Sunday, August 26, 2012

A d20 in a d5's clothing (a.k.a. Polyhedrous Perversity)

Sure, you've maybe heard of polymorphous perversity, especially if you're a fan or Woody Allen. But I'd like to coin a new term... "polyhedrous perversity." Specifically, I'm talking about the icosahedron (d20) pictured here, parading around as a d5. Yes! It is numbered 1 to 5, four times. It's something I picked up in the dice bin of a FLGS. Not that I had a use for it (as I have not yet succumbed to the temptation that is DCC.)

I've heard tell of a d6 numbered 1 to 3 twice, but can't seem to find much info on this d20 in d5 clothing (or anyone/anywhere else who might be selling them.) Come on you P.A. (Polyhedrals Anonymous) members, help me out on this.


  1. So, are you saying it's actually just a d20, and it's appearing to me as a d5 because I'm crazy?

  2. Well with true D5s selling for $5, this is a reasonable alternative. I have at least half a dozen six-sided D3s. I've been hoping to find eight-sided D4s (they roll instead of skittering or plopping like four siders). The do make a twelve sided D4, but it's huge. I suppose an Average die would blow your mind. Six sided marked 2,3,3,4,4,5. Came into being in the 70s for some of the miniature wargaming rules, particulary WRG Ancients.

    1. (now you've gone and done it ;-)

      Actually, the Average die sounds right up Richard's alley.
      In fact (on p.14 of The D30 DM Comapanion) there's a nice table that uses the d30 to generate a center-weighted probability distribution (dare I say) superior to the Average die. (... because it still produces the '1' and '6' values)

      The mean (average) of the d6, the 'Average Die', and Richard's "bell-curved 1-6" d30 table are all 3.5. The difference lies in "the spread" of the probability-density distribution.

      here's 1d6:
      1: 16.67%: @@@@@@@@@@@@@@@@
      2: 16.67%: @@@@@@@@@@@@@@@@
      3: 16.67%: @@@@@@@@@@@@@@@@
      4: 16.67%: @@@@@@@@@@@@@@@@
      5: 16.67%: @@@@@@@@@@@@@@@@
      6: 16.67%: @@@@@@@@@@@@@@@@

      here's the Average Die:
      2: 16.67%: @@@@@@@@@@@@@@@@
      3: 33.33%: @@@@@@@@@@@@@@@@@@@@@@@@@@@@@@@@@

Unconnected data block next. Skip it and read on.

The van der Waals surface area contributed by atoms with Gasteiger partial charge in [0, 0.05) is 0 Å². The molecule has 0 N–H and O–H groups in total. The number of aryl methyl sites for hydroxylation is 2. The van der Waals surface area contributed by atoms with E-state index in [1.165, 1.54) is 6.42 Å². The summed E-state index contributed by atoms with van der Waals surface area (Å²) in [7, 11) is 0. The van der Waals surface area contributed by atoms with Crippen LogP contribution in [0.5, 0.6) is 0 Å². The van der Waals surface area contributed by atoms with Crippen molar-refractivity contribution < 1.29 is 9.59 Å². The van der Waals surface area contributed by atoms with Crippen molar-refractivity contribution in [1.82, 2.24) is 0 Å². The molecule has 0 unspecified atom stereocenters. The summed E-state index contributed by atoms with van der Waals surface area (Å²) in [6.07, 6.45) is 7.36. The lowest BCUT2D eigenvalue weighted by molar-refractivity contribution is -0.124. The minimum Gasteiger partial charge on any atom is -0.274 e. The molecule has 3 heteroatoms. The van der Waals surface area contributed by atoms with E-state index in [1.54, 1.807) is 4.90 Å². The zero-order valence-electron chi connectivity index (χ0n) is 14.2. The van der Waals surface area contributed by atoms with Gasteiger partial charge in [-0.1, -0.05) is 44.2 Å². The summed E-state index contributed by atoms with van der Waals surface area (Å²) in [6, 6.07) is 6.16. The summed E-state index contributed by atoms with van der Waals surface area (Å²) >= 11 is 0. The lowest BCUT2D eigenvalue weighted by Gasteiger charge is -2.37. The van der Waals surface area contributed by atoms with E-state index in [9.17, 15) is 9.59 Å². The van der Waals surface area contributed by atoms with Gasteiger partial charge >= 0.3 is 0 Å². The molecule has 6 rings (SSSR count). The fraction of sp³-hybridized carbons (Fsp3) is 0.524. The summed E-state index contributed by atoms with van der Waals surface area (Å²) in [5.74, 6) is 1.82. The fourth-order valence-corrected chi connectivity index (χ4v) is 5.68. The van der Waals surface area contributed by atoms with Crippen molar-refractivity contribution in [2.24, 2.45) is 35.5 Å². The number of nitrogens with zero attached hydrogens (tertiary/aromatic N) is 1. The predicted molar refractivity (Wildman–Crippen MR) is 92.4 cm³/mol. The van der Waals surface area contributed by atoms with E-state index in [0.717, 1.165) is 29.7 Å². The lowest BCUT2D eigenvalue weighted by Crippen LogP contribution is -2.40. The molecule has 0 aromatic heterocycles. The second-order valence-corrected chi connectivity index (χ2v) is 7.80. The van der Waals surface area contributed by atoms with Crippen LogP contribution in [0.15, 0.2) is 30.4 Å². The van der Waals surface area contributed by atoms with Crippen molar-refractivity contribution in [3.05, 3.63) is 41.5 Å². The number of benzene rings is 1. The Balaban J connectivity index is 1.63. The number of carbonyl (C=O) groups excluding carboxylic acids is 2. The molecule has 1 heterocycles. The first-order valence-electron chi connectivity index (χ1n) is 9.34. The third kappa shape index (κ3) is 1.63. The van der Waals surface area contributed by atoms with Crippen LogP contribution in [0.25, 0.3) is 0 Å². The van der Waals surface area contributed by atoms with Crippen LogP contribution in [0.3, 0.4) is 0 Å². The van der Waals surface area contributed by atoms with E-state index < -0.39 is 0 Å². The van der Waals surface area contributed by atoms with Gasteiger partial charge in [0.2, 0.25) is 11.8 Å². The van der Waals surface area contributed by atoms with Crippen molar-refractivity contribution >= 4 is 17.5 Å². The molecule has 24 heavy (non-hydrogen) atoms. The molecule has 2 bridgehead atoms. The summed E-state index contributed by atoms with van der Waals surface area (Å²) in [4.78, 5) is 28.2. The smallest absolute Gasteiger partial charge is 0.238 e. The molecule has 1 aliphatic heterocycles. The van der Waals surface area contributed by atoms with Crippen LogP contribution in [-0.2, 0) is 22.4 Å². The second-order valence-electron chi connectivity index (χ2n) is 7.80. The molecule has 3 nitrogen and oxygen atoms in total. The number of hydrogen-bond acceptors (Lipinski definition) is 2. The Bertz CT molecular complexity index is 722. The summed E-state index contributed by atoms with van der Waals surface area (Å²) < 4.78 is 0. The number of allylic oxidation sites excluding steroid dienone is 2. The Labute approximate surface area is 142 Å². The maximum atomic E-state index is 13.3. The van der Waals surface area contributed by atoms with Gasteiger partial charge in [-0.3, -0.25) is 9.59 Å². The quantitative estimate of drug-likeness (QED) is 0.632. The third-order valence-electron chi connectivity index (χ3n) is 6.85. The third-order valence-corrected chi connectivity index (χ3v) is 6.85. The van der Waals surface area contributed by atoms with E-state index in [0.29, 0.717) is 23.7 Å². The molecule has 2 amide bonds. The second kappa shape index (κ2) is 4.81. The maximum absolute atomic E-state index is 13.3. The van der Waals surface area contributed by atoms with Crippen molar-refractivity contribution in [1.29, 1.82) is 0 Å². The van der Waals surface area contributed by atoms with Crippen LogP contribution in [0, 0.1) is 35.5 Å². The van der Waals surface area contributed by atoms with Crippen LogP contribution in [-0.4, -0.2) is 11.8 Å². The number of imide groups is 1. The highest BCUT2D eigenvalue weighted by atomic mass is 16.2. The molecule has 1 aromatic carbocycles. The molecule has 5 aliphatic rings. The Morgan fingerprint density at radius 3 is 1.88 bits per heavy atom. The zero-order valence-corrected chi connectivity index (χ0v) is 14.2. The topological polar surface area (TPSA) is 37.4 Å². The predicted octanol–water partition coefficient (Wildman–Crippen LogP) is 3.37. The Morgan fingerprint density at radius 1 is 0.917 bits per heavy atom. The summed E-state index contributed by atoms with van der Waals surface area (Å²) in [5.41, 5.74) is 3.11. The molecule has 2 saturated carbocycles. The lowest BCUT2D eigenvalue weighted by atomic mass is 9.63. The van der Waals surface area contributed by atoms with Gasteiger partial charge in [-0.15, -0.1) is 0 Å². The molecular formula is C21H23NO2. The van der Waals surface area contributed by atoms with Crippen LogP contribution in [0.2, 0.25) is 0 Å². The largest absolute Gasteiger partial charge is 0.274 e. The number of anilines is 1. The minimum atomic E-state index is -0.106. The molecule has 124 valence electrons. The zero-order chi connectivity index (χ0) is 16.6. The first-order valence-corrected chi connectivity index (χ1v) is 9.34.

4: 33.33%: @@@@@@@@@@@@@@@@@@@@@@@@@@@@@@@@@
      5: 16.67%: @@@@@@@@@@@@@@@@

      here's the "bell-curved 1--6" table fromThe D30 DM Comapanion:
      1: 10.00%: @@@@@@@@@@
      2: 16.67%: @@@@@@@@@@@@@@@@
      3: 23.33%: @@@@@@@@@@@@@@@@@@@@@@@
      4: 23.33%: @@@@@@@@@@@@@@@@@@@@@@@
      5: 16.67%: @@@@@@@@@@@@@@@@
      6: 10.00%: @@@@@@@@@@

      The standard deviation (a mathematical measure of "spread") for the d6, Average die, and the table are 1.70, 0.95, 1.45 respectively.

      What does this mean?
      The last couple of days I've actually been asking myself how the central limit theorem applies to dice in an RPG context (rather than a classroom context)---especially where "character competence" is concerned. I'm growing partial to weighting the distribution towards the desired value, rather than equiprobable values of failure and success.

    2. Don't let Mr. Welborn fool you. The bell-curved charts in the d30 DM Companion may have come from my original thoughts/applications, but the "dice probability calculator" program he wrote really helped us refine them. The "Copy and Editorial Assistance" credit he receives should probably also included "Technical Advisor" just for his statistics assistance alone.

    3. Saroe, there are 12 sided D4s out there as well.

    4. Also (concerning skittering dice)

      There's two camps here: randomization occurs in the hand/cup (before the throw); randomization occurs in the bouncing/rolling (after the throw).

      I find that dice respond to the surface on which they are rolled.
      ... namely, by how much energy is reflected back into the die's bounce.

      Different dice respond better to different surfaces

      For example: roll the Zocchi/Gamescience d5 on a glass table-top, and watch the fun.

      In my game bag (with my books), I have the back from a masonite clipboard with felt glued to one side, and a second (denser) piece of masonite.
      I use the dense masonite for Zocchi dice, the felt surface for others.

      I suspect a nice firm piece of leather would make a good absorptive surface as well ... flatter than the felt ... for highly faceted dice. (d30 / d100)

  3. Oh. Just realized what you meant. No. I did not get this at Madness (in Plano, TX). It came from Roll2Play in Coppell.

  4. I think they are made by Chessex, I got one in a pound of dice. Don't know what they are for, though.